Focusing on Words Newsletter #01

(the first newsletter of a series that was formerly presented to subscribers by the Sr. Scribe, a.k.a. John Robertson)

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The Senior Scribe is trying to find more info for his project.

Success follows doing what you want to do. There is no other way to be successful.

—Malcomb S. Forbes (1919-1990, American Publisher and Businessman

"Focusing on Words Newsletter" Sunday, November 15, 1998.

Latin phrases you should know for your protection
1. Caveat lector is a Latin phrase that means, "Reader, beware (or take heed)". That's good advice regardless of what you are reading.
2. Caveat emptor, quia ignorare non debuit quod jus alienum emit or "Let a purchaser beware, for he ought not to be ignorant of the nature of the property which he is buying from another party."

The well-known shorter version, Caveat Emptor applies to the purchase of land and goods, with certain restrictions, both as to the title and quality of the thing sold. Out of the legal sphere and as a non-legalistic usage, the phrase is used as a warning to a buyer regarding any articles of doubtful quality offered for sale.

This legal terminology means, the purchaser (buyer), not the seller, is responsible for protecting the purchaser (himself or herself) in the transaction. Caveat emptor is the opposite of caveat venditor.

3. Under caveat venditor, the seller is assumed to be more sophisticated than the purchaser and so must bear responsibility for protecting the unwary purchaser.

The purchaser, emptor, is a child who must be protected against his or her own mistakes, while the seller, venditor, is the big, bad wolf lying in waiting for Little Red Riding Hood. So while the two rules struggle for preeminence, attorneys gleefully watch—and litigate."

4. Cave canem means, "Beware the dog". This was used in Roman times and may be seen even now on some gates in Europe. Would anyone be warned sufficiently in the United States if he or she saw this sign on a gate?
5. Cave quid dicis, quando, et cui strongly suggests, "Beware what you say, when, and to whom."

This is certainly good advice for all of us; especially, when writing e-mails or on social websites.

Recent studies have shown that e-mail messages may stay recorded somewhere for years and be available for others to read long after we thought they no longer existed.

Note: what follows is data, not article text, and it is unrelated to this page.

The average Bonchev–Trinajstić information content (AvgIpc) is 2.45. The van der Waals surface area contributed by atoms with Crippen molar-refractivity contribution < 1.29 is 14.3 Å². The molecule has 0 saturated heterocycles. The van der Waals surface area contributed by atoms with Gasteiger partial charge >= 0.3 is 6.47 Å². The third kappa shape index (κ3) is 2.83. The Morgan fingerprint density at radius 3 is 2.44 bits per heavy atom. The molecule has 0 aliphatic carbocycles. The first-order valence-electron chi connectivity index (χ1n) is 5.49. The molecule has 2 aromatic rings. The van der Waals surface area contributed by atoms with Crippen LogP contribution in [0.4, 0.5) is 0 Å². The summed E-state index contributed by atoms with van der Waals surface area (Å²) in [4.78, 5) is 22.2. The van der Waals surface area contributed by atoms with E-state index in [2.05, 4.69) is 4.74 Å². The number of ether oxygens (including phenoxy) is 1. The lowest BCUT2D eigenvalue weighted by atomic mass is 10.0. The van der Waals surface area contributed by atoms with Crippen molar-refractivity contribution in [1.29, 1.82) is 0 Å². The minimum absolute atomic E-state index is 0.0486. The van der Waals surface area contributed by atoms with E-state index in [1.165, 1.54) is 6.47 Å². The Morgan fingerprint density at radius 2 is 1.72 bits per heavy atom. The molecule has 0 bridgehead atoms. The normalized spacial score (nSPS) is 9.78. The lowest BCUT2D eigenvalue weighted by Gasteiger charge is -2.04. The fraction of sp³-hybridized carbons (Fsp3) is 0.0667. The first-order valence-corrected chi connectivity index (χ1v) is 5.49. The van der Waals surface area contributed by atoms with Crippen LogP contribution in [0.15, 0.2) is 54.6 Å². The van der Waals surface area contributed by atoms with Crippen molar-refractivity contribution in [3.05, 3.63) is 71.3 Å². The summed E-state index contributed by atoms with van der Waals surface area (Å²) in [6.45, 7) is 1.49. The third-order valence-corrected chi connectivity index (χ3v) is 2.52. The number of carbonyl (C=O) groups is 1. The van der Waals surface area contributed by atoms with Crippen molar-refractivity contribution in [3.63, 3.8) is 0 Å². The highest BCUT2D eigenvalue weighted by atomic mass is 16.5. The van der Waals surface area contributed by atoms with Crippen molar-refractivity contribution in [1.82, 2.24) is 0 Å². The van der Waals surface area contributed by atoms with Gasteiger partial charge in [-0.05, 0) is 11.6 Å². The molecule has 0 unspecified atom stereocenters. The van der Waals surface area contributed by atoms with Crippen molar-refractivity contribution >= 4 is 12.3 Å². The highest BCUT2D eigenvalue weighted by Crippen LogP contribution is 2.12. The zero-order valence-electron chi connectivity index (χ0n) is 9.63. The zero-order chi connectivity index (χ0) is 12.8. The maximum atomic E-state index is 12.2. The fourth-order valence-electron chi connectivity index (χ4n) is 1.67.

A case in point is Bill Gates, whose videotaped deposition for the federal trial in the United States revealed that he couldn't remember sending an e-mail about Microsoft's plans to use Apple Computer to "undermine Sun".

Reading about, "The Tale of the Gates Tapes" in the November 16, 1998, issue of Time, the writer Adam Cohen, wrote, "At a key point in his war against archrival Sun Microsystems, Gates fired off an e-mail about Microsoft's plans to use Apple Computer to 'undermine Sun', but now he can't remember sending the message and has no idea what he could have meant by it."

"Trouble was, it was a difficult line to swallow. Gates as a fuzzy-headed amnesiac? This is the man revered even by the geniuses who roam Microsoft's Redmond, Washington, campus for his awesome 'bandwidth' (geekspeak for intelligence)."

In the news

Couple will pay $2.3 million to have the family pet cloned as seen in the St. Louis Post-Dispatch, September 6, 1998.

“A couple who are convinced they have the perfect dog with the perfect bark and the perfect howl are giving $2.3 million to Texas A&M University to clone their beloved animal, Missy.

“Besides making a litter of Missy pups, the Texas A&M scientists hope to learn more about canine reproduction and improve contraception and sterilization methods. The project could also lead to the replication of exceptional animals, such as guide dogs or rescue dogs.”

I once saw a sign at a copy-service store that read, “Clone your own.” So where did the word “clone” come from? It’s etymological source is Greek, and means “twig”, “slip”, “sprout”, or “shoot” and apparently refers to the reproduction of the plant from which the twig comes [my guess]. Do you have a better explanation? If you do, please send it to me so I can share it with the list. I could not find any explanation in my etymological dictionaries nor in any other abridged or unabridged dictionary. Definitions are available for the word clone, but no explanations about the Greek source.

Another article in the St. Louis Post-Dispatch (September 6, 1998) caught my attention:

Robot leads tours at history museum in nation’s capital  The article talks about Minerva, who isn’t a typical tour guide. She’s four feet high and shaped like a tank.

“Minerva, named for the Roman goddess of wisdom, was developed by a team under Sebastian Thrun, 31, assistant professor of computer science at Carnegie Mellon.”

According to the article, “She leads five tours that cover three to five items each. They deal largely with robots and how they are made.”

My question to you is, if we call a “male” robot an android (in the form, or shape, of a man); what should we call a robot that is in the form, or shape, of a woman? If you would like to easily find the answer, go to this gynoid page.

[sic], [sic], [sic]

The element [sic] is a Latin term that means, “thus, so”. Normally, it is supposed to be used within brackets, [sic] to show that a quoted passage, especially one containing some error or something questionable, is precisely reproduced, or written, just as the person who is being quoted wrote it. It is to be read exactly as it is shown because that’s the way it was written in the original quotation.

The first [sic] comes from the St. Louis Post-Dispatch (September 6, 1998) sports section: “Even the best rookie backs loose [sic] their grip in the NFL” 

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